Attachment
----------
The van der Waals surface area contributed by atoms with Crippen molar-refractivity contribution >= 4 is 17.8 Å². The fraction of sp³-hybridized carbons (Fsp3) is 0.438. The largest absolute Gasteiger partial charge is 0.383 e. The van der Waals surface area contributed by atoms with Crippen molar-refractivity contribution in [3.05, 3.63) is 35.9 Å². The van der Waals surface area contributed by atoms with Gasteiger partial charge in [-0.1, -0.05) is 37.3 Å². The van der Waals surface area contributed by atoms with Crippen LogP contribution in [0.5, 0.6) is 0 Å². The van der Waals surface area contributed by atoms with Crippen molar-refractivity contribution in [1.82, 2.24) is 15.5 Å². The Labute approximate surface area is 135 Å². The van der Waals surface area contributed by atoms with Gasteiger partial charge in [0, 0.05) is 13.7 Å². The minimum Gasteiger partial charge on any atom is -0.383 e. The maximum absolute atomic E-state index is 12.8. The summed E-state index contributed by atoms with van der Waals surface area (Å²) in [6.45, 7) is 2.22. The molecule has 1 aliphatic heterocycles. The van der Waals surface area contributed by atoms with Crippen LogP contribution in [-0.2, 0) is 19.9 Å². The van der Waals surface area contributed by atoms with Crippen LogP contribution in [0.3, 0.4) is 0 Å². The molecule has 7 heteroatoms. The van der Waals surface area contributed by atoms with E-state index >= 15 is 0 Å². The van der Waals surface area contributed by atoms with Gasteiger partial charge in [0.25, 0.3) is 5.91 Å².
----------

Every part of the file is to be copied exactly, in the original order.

The van der Waals surface area contributed by atoms with Crippen molar-refractivity contribution >= 4 is 17.8 Å². The fraction of sp³-hybridized carbons (Fsp3) is 0.438. The largest absolute Gasteiger partial charge is 0.383 e. The van der Waals surface area contributed by atoms with Crippen molar-refractivity contribution in [3.05, 3.63) is 35.9 Å². The van der Waals surface area contributed by atoms with Gasteiger partial charge in [-0.1, -0.05) is 37.3 Å². The van der Waals surface area contributed by atoms with Crippen LogP contribution in [0.5, 0.6) is 0 Å². The van der Waals surface area contributed by atoms with Crippen molar-refractivity contribution in [1.82, 2.24) is 15.5 Å². The Labute approximate surface area is 135 Å². The van der Waals surface area contributed by atoms with Gasteiger partial charge in [0, 0.05) is 13.7 Å². The minimum Gasteiger partial charge on any atom is -0.383 e. The maximum absolute atomic E-state index is 12.8. The summed E-state index contributed by atoms with van der Waals surface area (Å²) in [6.45, 7) is 2.22. The molecule has 1 aliphatic heterocycles. The van der Waals surface area contributed by atoms with Crippen LogP contribution in [-0.2, 0) is 19.9 Å². The van der Waals surface area contributed by atoms with Crippen LogP contribution in [0.3, 0.4) is 0 Å². The molecule has 7 heteroatoms. The van der Waals surface area contributed by atoms with E-state index >= 15 is 0 Å². The van der Waals surface area contributed by atoms with Gasteiger partial charge in [0.25, 0.3) is 5.91 Å².